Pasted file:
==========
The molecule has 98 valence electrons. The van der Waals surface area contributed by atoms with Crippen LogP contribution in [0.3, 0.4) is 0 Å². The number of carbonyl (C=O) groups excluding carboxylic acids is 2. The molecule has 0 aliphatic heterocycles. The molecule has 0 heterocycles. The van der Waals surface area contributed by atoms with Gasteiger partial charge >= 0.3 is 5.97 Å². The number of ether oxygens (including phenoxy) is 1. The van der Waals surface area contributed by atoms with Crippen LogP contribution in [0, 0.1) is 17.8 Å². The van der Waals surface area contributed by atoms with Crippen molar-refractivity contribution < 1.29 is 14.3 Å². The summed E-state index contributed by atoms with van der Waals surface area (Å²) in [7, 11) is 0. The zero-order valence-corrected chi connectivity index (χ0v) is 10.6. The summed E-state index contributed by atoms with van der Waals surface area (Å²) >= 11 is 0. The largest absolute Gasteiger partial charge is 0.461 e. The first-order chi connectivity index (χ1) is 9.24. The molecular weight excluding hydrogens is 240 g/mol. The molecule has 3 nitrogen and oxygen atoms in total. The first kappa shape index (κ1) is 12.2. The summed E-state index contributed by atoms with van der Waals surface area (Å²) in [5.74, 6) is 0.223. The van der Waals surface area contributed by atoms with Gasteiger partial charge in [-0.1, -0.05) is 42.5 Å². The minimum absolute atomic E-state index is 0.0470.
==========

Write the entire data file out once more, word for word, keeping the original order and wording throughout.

The molecule has 98 valence electrons. The van der Waals surface area contributed by atoms with Crippen LogP contribution in [0.3, 0.4) is 0 Å². The number of carbonyl (C=O) groups excluding carboxylic acids is 2. The molecule has 0 aliphatic heterocycles. The molecule has 0 heterocycles. The van der Waals surface area contributed by atoms with Gasteiger partial charge >= 0.3 is 5.97 Å². The number of ether oxygens (including phenoxy) is 1. The van der Waals surface area contributed by atoms with Crippen LogP contribution in [0, 0.1) is 17.8 Å². The van der Waals surface area contributed by atoms with Crippen molar-refractivity contribution < 1.29 is 14.3 Å². The summed E-state index contributed by atoms with van der Waals surface area (Å²) in [7, 11) is 0. The zero-order valence-corrected chi connectivity index (χ0v) is 10.6. The summed E-state index contributed by atoms with van der Waals surface area (Å²) >= 11 is 0. The largest absolute Gasteiger partial charge is 0.461 e. The first-order chi connectivity index (χ1) is 9.24. The molecular weight excluding hydrogens is 240 g/mol. The molecule has 3 nitrogen and oxygen atoms in total. The first kappa shape index (κ1) is 12.2. The summed E-state index contributed by atoms with van der Waals surface area (Å²) in [5.74, 6) is 0.223. The van der Waals surface area contributed by atoms with Gasteiger partial charge in [-0.1, -0.05) is 42.5 Å². The minimum absolute atomic E-state index is 0.0470.